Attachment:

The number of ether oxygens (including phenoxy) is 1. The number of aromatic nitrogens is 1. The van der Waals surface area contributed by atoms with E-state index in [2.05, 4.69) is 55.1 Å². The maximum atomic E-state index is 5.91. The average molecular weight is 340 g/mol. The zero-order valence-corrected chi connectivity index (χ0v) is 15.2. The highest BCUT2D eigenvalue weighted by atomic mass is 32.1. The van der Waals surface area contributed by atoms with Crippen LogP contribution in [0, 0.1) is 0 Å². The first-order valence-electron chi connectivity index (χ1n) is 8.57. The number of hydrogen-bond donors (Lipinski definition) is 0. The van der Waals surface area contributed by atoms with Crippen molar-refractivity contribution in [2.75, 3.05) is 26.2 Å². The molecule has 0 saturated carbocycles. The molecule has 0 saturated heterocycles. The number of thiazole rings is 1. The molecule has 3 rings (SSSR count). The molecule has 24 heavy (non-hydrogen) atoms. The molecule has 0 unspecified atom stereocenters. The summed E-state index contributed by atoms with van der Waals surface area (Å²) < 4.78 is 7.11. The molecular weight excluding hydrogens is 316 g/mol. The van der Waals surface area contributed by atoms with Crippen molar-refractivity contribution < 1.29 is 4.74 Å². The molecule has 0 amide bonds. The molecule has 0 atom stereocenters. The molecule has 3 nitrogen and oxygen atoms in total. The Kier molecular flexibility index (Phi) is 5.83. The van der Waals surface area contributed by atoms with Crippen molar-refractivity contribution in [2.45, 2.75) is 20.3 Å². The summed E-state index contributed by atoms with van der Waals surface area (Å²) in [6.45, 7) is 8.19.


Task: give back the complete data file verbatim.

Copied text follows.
The number of ether oxygens (including phenoxy) is 1. The number of aromatic nitrogens is 1. The van der Waals surface area contributed by atoms with E-state index in [2.05, 4.69) is 55.1 Å². The maximum atomic E-state index is 5.91. The average molecular weight is 340 g/mol. The zero-order valence-corrected chi connectivity index (χ0v) is 15.2. The highest BCUT2D eigenvalue weighted by atomic mass is 32.1. The van der Waals surface area contributed by atoms with Crippen LogP contribution in [0, 0.1) is 0 Å². The first-order valence-electron chi connectivity index (χ1n) is 8.57. The number of hydrogen-bond donors (Lipinski definition) is 0. The van der Waals surface area contributed by atoms with Crippen molar-refractivity contribution in [2.75, 3.05) is 26.2 Å². The molecule has 0 saturated carbocycles. The molecule has 0 saturated heterocycles. The number of thiazole rings is 1. The molecule has 3 rings (SSSR count). The molecule has 24 heavy (non-hydrogen) atoms. The molecule has 0 unspecified atom stereocenters. The summed E-state index contributed by atoms with van der Waals surface area (Å²) < 4.78 is 7.11. The molecular weight excluding hydrogens is 316 g/mol. The van der Waals surface area contributed by atoms with Crippen molar-refractivity contribution < 1.29 is 4.74 Å². The molecule has 0 amide bonds. The molecule has 0 atom stereocenters. The molecule has 3 nitrogen and oxygen atoms in total. The Kier molecular flexibility index (Phi) is 5.83. The van der Waals surface area contributed by atoms with Crippen molar-refractivity contribution in [2.45, 2.75) is 20.3 Å². The summed E-state index contributed by atoms with van der Waals surface area (Å²) in [6.45, 7) is 8.19.